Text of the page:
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Veli-Matti Karkkainen: Christ and Reconciliation

I recognize that this sort of self-reflective investigation can be scary not only because self-criticism can be painful but also that it may lead to heresy. But Kärkkäinen masterfully walks the balance beam avoiding both extremes. He is generous to his interlocutors but he does not avoid pointing out where their intellectual systems fail. If for nothing else, readers are provided well-considered insights into different faiths.

The breadth of his reading is astounding. If for nothing less, the book can be a useful guide to finding sources that can be helpful in establishing points for dialogue between Christians and non-Christians.

The book’s negatives are few but important. 1. Too often, Kärkkäinen’s writing was unnecessarily complex. I understand that he was attempting to protect himself from criticism of failing to be nuanced. But his frequent use of disclaimers, exceptions, and alternatives, made for some difficult sentences. 2. Sometimes, he left readers without a firm conclusion. To be fair, Kärkkäinen’s epilogue explained that a more fully developed Christology must wait till other topics are discussed, but I do think he could have given more specifics than he did. 3. Finally, I would have liked to see a bit more exegetical work. At times, he seemed to rely too much on what theologians thought the text said rather than what Kärkkäinen’s exegesis revealed. For example, he claims that Christ came to reconcile the creation to himself. But does Christ’s reconciling work mean that creation was redeemed secondarily following the redemption of the crown of creation (humanity) or does it mean direct redemption as Christ redeeming the plants and animals? A similar problem occurs regarding the notion of liberation. Certainly Christ wants to liberate us from bondage: spiritually, politically, and economically. But how does Christ want to accomplish that? With the bible’s emphasis on suffering, could it be that the church is to model liberation through the process of suffering as a way to show the political/economic rulers that there is a better way? Finally, Kärkkäinen is respectful of Scripture’s reliability but regrettably has adopted deutero-Isaiah language without providing proof that there is a second Isaiah.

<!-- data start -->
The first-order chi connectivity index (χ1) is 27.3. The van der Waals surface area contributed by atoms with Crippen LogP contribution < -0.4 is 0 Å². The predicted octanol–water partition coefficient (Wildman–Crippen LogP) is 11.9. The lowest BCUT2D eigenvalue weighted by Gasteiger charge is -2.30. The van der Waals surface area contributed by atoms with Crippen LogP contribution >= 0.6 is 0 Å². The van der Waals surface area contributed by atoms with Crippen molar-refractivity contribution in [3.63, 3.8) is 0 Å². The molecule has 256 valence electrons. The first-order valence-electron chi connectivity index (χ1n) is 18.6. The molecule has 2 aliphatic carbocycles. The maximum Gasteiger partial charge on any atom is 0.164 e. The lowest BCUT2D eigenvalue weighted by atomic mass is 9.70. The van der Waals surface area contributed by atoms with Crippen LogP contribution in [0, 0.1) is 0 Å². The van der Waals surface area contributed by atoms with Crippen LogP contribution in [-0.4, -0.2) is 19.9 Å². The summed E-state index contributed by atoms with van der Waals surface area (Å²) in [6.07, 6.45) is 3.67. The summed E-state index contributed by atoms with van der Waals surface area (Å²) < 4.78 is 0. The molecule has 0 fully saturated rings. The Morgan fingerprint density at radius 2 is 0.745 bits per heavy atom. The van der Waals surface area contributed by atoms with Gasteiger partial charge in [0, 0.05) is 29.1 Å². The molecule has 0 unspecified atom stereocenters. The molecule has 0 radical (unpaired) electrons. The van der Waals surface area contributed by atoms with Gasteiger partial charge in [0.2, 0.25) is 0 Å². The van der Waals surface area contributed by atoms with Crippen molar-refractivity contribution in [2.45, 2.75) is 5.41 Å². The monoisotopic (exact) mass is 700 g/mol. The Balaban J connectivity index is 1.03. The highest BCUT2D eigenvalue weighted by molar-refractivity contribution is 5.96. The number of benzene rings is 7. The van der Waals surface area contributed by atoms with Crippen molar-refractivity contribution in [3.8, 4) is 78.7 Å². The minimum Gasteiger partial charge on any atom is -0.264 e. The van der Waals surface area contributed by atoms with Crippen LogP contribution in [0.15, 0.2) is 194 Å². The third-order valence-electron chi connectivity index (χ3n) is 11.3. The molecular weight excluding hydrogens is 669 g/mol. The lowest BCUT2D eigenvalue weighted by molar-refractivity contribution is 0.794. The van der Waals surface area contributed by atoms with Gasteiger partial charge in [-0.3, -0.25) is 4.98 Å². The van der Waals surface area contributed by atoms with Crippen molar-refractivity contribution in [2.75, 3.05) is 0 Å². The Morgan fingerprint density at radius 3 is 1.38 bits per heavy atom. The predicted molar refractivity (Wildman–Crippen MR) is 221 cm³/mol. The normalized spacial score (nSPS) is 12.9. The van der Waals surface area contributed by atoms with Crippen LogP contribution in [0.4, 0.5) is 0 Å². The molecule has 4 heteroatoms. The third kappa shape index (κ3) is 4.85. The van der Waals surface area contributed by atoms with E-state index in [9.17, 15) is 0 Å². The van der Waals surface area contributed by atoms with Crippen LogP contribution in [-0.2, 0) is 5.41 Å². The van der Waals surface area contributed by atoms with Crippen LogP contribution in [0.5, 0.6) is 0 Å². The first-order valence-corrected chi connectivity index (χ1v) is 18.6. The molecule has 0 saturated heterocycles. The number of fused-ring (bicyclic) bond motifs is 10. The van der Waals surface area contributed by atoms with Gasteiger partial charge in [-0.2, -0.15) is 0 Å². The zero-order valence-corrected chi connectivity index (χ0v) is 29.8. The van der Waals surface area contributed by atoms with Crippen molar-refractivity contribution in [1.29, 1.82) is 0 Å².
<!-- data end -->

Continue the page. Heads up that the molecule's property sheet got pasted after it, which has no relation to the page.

Overall, Kärkkäinen’s text makes a good case for showing that classical Christian theology (i.e. Eurocentric/North American theology) is not so much wrong as it is incomplete. His engagement of other traditions and perspectives can only help us define and enrich our understanding of Jesus and his work.

Reviewed by Stephen M. Vantassel


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Read Stephen M. Vantassel’s reviews of all five books in Veli-Matti Kärkkäinen’s series A Constructive Christian Theology for the Pluralistic World:

Volume 1: Christ and Reconciliation

Volume 2: Trinity and Revelation

Volume 3: Creation and Humanity

Volume 4: Spirit and Salvation

Volume 5: Hope and Community

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Category: In Depth, Winter 2016

About the Author: Stephen M. Vantassel, Ph.D. theology (Trinity Theological Seminary), M.A.T.S. Old Testament (Gordon-Conwell Theological Seminary), B.S. Biblical Studies (Gordon College), is a Tutor of Theology at King’s Evangelical Divinity School in Broadstairs, U.K. and Assistant Editor for the Evangelical Review of Theology and Politics. His dissertation was published in expanded form in Dominion over Wildlife? An Environmental-Theology of Human-Wildlife Relations (Wipf and Stock, 2009), explains how biblical teaching on the use of animals provides a rubric for how God wants humanity to use the earth. He lives in Montana with his wife Donna. He regularly posts articles at

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